Tuesday, August 02, 2005

Headz Up

Though my heart will always belong to Reinforced, I am often tempted to say the greatest drum & bass label is Metalheadz. You cannot fuck with the first 27 or so Metalheadz releases. If you try to argue this with me, I will just give you The Eye and ask you to get off my premises. If you are not as married to the idea of drum & bass as simply a poorly EQ'd "Amen" and a "Sleng Teng" bassline, if you don't wholly disdain maturation into "drum & bass" (I go back and forth), then Hidden Agenda's "Get Carter" and "Dispatches EP", Doc Scott's "Unofficial Ghost" and "Drumz 95" and "Far Away", Adam F's "Metropolis", Optical's "To Shape The Future", Dillinja's "The Angels Fell" and "Jah Know Ya Big" and "Armored D", even "Pulp Fiction" - these are your anthems. (There is something to be said for growing up. I don't miss those zits at all.)

You all make fun of Goldie. I have seen your snickering faces and heard your hurtful words. Ingrates. Okay, fine. He does act a bit of the buffoon at times with his shitty movie roles, journalistic punch-ups, and prog ambitions. (He has never, to my knowledge, worn a cape.) But despite all those moments where his reach exceeds his grasp, he has never abandoned the scene. Metalheadz has been a strong - if intermittent - club presence in London since they formed. I like how Goldie is still responsible for what gets signed, not leaving it to his underlings. And despite both his and the label's name cache, they are still a resolutely underground operation. Hell, even Dischord advertises. Instead Metalheadz releases retain that hushed, word-of-mouth aura they had even at the beginning, allowing word to filter through the usual channels of specialist mag reviews and shop tipsheets, etc.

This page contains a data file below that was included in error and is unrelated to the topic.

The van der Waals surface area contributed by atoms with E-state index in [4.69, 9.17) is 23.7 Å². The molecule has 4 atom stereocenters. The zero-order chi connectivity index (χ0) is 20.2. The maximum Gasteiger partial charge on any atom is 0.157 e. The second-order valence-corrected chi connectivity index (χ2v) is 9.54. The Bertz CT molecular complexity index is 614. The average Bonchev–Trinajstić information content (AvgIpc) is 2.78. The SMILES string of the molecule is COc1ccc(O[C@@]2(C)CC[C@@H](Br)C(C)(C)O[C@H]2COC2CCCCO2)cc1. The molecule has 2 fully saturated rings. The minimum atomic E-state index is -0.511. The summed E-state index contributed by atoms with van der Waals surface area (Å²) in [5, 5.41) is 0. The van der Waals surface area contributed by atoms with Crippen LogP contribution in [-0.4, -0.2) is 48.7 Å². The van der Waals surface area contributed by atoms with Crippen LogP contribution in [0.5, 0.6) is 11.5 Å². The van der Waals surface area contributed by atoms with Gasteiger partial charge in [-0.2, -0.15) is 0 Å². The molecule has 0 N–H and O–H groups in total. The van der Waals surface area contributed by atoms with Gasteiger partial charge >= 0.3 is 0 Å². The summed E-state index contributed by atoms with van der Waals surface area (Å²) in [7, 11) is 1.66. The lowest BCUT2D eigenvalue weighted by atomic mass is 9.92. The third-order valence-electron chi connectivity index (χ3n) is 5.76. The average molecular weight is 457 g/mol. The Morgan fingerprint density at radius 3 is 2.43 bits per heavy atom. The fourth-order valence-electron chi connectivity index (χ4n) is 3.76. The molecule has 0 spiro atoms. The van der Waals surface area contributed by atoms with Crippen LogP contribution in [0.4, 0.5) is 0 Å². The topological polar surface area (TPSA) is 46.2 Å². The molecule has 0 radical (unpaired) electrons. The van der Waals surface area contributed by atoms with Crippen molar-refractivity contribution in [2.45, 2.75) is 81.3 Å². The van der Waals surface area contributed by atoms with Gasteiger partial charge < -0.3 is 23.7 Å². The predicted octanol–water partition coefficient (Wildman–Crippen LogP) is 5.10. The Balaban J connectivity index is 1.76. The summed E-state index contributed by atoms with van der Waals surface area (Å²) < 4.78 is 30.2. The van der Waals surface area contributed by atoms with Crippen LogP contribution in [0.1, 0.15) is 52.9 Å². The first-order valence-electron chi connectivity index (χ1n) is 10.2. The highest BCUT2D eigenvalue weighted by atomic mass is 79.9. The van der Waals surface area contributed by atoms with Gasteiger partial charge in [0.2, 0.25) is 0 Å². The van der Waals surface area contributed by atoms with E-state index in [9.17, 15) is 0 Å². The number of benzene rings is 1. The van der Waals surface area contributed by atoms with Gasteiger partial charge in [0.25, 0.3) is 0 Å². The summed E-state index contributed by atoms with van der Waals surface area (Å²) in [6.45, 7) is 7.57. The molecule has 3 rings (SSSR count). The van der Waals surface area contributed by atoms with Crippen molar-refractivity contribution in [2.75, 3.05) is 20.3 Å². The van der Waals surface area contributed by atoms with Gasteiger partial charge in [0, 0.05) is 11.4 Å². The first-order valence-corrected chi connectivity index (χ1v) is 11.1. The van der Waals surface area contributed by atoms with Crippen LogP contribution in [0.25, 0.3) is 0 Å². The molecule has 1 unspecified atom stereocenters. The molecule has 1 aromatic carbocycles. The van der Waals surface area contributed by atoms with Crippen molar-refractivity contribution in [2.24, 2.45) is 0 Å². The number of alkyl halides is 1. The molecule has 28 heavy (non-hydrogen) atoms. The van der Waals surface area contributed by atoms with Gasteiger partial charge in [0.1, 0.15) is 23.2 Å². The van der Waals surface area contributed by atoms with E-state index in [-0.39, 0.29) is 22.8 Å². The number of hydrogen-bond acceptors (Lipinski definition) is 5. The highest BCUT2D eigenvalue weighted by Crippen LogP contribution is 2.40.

True, like most d&b labels these days it's a bit hit & miss. (I can probably name four perfectly curated labels at the moment, all of which have less than twenty releases under their belt. After 25 seems to be when it all goes a bit willy-nilly.) The best you can say about recent singles by Commix and Beta 2 is that they're decent DJ tools, which sounds like more of a diss than it really is. But the last 18 months have seen good-to-great singles by Amit, Bad Company, Outrage, Klute, and even Goldie himself. (Amazingly using the same "Terminator"-era sounds and timbres after more than a decade. The man likes his mentasms.) THe mid-tempo rumblist, throat-hugging frequencies of Amit's "Motherland" and the neon-streaked Shinjuku night train deepness of BC's "Bellini" (named after the Kids In The Hall character??) almost convince me. And then they go and release a record like Hive's "Krush," something as good as anything they've ever released, only in 2005 not 1995.